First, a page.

Structure: Order and Predictability
For sociologists, the idea that human beings do not have instincts (we do not have genetic programming that tells us how to behave) means we have to develop a sense of how to behave towards each other. The fact we have to develop and learn role play is, in this respect, strong evidence against the existence of instincts.
In this respect, by playing roles we introduce two things into our life:
Order and predictability are important to us, since without them the social world would be a very dangerous and confusing place. For example, consider the idea that if we didn't play certain roles how impossible life would be. Imagine, for example, a situation in which you could not remember what your relationship to everyone around you was supposed to be. By playing roles, therefore, we organise our behaviour so that we can deal appropriately with other people.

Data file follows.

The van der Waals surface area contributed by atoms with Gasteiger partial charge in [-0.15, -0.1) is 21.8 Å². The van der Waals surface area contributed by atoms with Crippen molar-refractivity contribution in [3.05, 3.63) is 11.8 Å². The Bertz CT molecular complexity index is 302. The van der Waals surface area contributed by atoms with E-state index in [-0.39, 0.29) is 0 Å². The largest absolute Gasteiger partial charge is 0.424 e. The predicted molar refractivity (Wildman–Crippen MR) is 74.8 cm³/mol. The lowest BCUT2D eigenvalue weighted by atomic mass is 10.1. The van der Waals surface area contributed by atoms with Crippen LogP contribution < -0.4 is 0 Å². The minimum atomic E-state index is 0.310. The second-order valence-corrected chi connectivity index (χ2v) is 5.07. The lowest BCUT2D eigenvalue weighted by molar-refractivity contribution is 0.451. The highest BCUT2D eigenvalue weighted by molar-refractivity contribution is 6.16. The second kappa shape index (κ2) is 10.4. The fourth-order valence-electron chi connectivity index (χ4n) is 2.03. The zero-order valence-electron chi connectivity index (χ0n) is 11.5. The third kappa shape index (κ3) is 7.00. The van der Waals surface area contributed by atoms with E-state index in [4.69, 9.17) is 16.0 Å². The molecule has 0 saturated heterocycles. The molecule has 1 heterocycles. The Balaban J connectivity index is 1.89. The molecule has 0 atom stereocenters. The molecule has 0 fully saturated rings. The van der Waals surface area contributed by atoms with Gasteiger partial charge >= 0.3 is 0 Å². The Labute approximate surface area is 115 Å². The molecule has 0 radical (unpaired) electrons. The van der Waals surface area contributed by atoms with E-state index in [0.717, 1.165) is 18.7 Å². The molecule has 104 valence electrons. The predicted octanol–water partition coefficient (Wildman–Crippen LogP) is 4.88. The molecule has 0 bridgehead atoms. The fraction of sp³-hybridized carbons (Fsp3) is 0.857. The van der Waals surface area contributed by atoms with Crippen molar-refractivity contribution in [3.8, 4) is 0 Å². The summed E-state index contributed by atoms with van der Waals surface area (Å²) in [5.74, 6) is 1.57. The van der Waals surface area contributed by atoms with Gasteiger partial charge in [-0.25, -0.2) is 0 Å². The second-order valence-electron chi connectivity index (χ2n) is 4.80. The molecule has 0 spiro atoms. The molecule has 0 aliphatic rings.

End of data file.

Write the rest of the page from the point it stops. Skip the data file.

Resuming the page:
In this respect, role play helps us to regulate our behaviour and that of others. The adoption of roles is a way of controlling people's behaviour, mainly because the norms associated with each role give us boundary markers against which to judge acceptable and unacceptable behaviour. When people play a certain role, therefore, their behaviour is being controlled because they are obeying the rules of that role.
One of the great advantages of role play, therefore, is that it helps us to accomplish certain tasks easily and effectively.
For example, the teaching and learning process is made easier if both teacher and student are behaving towards each other in ways that are considered appropriate for their roles.
One final idea we have to note is that, for all the advantages they give us in the organisation of our lives, the wide number and variety of roles that we play occasionally causes us problems and one major problem here is called role conflict.